Chevron spokesman Don Campbell declined to comment on CNOOC's remarks, saying the company is focused on assuring a smooth transition after its Unocal acquisition is complete.

The marriage is expected to be consummated Aug. 10 when Unocal shareholders are scheduled to formally vote on the offer. CNOOC's withdrawal from the bidding is expected to turn the vote into a mere formality.

Unocal spokesman Barry Lane said the company's board remains convinced that it accepted the superior offer.

Unocal's shares fell 24 cents to $64.13 during morning trading on the New York Stock Exchange, where Chevron's shares gained 68 cents to $59.11 and CNOOC's shares surged $4.58 to $73.92.

San Ramon-based Chevron initially agreed to buy El Segundo-based Unocal in early April for $62 per share. Unocal, prized for its oil and natural gas supplies in Asia and the Gulf of Mexico, also had been negotiating with CNOOC and another unidentified bidder believed to be Italy-based Eni SpA.

After Chevron had already received all the required regulatory approvals to buy Unocal, CNOOC tried to break up the marriage six weeks ago with an all-cash offer of $67 per share.

That almost immediately triggered a political furor that reflected the United States' concerns about the China's increasing financial muscle and its bustling economy's growing thirst for oil.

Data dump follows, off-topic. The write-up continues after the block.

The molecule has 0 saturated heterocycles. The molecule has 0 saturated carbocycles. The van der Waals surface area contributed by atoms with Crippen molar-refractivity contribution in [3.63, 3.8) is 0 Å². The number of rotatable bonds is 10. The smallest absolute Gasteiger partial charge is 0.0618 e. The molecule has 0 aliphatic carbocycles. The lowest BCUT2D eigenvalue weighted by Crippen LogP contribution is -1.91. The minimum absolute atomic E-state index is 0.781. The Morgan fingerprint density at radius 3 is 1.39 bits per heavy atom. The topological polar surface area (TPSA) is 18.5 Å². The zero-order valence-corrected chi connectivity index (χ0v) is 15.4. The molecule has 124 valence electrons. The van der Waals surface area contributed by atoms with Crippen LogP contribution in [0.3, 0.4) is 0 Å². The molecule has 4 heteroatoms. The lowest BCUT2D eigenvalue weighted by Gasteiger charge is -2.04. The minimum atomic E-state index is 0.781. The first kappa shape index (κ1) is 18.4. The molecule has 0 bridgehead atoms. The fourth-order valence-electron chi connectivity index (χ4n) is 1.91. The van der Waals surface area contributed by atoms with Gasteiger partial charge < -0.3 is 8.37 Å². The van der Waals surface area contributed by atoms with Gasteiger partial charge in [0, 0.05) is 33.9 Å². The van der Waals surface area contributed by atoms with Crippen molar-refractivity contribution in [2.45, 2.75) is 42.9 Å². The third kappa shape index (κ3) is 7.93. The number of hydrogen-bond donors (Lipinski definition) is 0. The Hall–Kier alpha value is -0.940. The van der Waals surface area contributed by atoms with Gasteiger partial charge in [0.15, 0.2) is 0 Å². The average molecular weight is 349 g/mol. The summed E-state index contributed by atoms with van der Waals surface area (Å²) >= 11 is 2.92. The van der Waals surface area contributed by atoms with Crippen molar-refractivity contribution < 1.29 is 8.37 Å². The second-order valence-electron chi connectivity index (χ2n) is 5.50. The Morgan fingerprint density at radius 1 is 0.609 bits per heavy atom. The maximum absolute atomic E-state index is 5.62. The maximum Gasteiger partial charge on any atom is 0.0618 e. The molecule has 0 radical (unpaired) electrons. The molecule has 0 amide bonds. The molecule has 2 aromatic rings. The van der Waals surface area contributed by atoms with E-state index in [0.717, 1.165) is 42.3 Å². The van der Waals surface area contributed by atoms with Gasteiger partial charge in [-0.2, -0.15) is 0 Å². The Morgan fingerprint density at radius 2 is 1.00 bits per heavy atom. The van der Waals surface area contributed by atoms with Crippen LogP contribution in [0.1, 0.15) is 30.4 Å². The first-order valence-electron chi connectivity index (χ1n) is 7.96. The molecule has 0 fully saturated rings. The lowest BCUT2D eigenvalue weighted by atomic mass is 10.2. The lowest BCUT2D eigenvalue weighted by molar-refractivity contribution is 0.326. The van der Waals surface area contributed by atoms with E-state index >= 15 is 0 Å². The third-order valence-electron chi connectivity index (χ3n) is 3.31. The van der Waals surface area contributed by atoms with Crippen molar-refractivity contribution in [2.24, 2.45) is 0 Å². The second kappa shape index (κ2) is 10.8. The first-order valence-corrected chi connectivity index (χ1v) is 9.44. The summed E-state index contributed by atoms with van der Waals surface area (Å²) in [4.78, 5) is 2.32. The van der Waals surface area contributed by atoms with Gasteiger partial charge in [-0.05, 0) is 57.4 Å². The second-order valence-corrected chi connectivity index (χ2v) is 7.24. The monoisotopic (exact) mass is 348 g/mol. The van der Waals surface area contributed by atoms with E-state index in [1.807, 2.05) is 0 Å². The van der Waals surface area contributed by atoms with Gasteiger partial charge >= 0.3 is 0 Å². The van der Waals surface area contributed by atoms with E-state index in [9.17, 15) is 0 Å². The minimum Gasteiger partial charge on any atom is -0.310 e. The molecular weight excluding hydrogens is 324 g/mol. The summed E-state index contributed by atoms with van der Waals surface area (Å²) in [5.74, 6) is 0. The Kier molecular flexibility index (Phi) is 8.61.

CNOOC's ownership structure also raised hackles in Congress. The company is part of the China National Offshore Oil Corp., which is 70 percent owned by China's government - an arrangement that helped arrange favorable financing terms unavailable to Chevron.

Despite the prickly politics, Unocal's board appeared poised to accept CNOOC's offer until Chevron agreed to sweeten its offer two weeks ago. The Chevron bid is currently worth $64.13 per share, or $17.6 billion, based on the company's stock price Tuesday.

CNOOC had been authorized by its board to raise its bid to $69 per share, but the company's chairman, Fu Chengyu, declined to up the ante unless Unocal agreed to pay the $500 million fee that would have been owed to Chevron if its bid lost out.

Back To Story List

Washington Politics Shock Chinese

Paul Maidment, 08.02.05, 1:00 PM ET

In accordance with Title 17 U.S.C. Section 107, this material is distributed without profit to those who have expressed a prior interest in receiving the included information for research and educational purposes.